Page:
A jury is, however, more inclined to go all-out and ask for maximum damages for the injury victim when they know they are seeking financial reimbursement from the tortfeasor’s insurance company.

Whatever your stance is on this statute, it is the law. As attorneys for the injured, we are aware that this statute sometimes leads to seriously injured auto accident victims being compensated with less than their fair share of damages out of a jury’s consideration for the defendant’s financial welfare.

When Is Insurance Information Entered at Trial?

As your trial comes to an end, the jury will render their verdict on the liability of the defendant and the award of damages. Only after this stage is the insurance company’s presence disclosed in the case and “joined” as a party defendant for the purpose of entering final judgment.

If the judge enters a judgment in favor of the plaintiff, the defendant's insurer pays the amount of the judgment up to the insurance policy’s limits.

Speak with an experienced Florida attorney at our firm today.
Call 855-Kramer-Now (855-572-6376)

What if the Damages Awarded by the Jury Exceed Policy Limits?

Suppose the jury comes back with a verdict that exceeds the at-fault driver’s insurance coverage limit.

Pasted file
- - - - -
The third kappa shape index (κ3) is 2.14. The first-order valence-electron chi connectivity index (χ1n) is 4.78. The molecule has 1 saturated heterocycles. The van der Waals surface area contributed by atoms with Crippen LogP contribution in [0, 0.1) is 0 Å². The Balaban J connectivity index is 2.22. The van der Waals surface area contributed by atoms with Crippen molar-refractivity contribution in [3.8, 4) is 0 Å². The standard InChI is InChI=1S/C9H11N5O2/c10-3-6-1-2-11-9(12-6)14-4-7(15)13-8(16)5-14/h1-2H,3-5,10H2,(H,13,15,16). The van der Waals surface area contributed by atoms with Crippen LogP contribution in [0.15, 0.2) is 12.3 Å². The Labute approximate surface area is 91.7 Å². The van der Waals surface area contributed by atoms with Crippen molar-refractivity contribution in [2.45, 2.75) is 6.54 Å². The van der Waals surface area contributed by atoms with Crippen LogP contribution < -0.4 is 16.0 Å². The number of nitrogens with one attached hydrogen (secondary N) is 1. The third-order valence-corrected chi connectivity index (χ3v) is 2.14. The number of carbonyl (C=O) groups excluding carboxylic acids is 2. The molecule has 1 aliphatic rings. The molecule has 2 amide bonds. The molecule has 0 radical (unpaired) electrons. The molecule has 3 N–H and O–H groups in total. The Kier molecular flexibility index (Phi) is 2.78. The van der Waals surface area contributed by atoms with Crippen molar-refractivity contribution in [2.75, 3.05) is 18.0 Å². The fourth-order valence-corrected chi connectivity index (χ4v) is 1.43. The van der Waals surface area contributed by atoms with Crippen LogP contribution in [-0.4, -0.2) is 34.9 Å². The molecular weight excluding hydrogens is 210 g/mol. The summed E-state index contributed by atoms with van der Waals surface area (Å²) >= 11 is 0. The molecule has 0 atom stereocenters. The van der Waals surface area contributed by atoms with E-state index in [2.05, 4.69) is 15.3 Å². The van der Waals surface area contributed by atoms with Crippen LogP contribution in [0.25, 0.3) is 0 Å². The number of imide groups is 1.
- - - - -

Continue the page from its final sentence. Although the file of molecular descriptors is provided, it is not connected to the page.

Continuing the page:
In that case, the at-fault driver will be personally liable for the additional financial compensation, and must use his or her own assets and future wages to pay the additional damages.

Notably, if the insurer did not live up to its fiduciary duty during the pre-trial phase (when they refused to settle within the policy limits) – a personal injury case may move into the complex area of law known as bad faith law.

As the injured plaintiff, you may now take an assignment from the insured defendant to file a lawsuit against the defendant’s insurance company for the additional money through a bad faith insurance claim.

Questions about Your Florida Car Accident Case?

These simplified examples are just the tip of the iceberg when it comes to how juries, insurance (or the lack of it) and Florida statutes can affect your personal injury case.

A good lawyer must be able to foresee how the jury will view your case. Your attorney must be extremely knowledgeable of the true value of your case, and be open to the possibility of bringing a bad faith claim against the defendant’s insurance company—as well as weigh many more factors in order to realistically inform a client whether their accident case is worth pursuing.

We are always available to talk with you and answer your questions. Contact Kramer Law regarding your car accident case, and any legal matter confronting you.

We serve clients throughout the Orlando area and Central Florida, and welcome your call at 855-Kramer-Now (855-572-6376).

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999 Douglas Avenue
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Altamonte Springs, FL 32714
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Orlando, FL 32801
CALL (407) 834-4847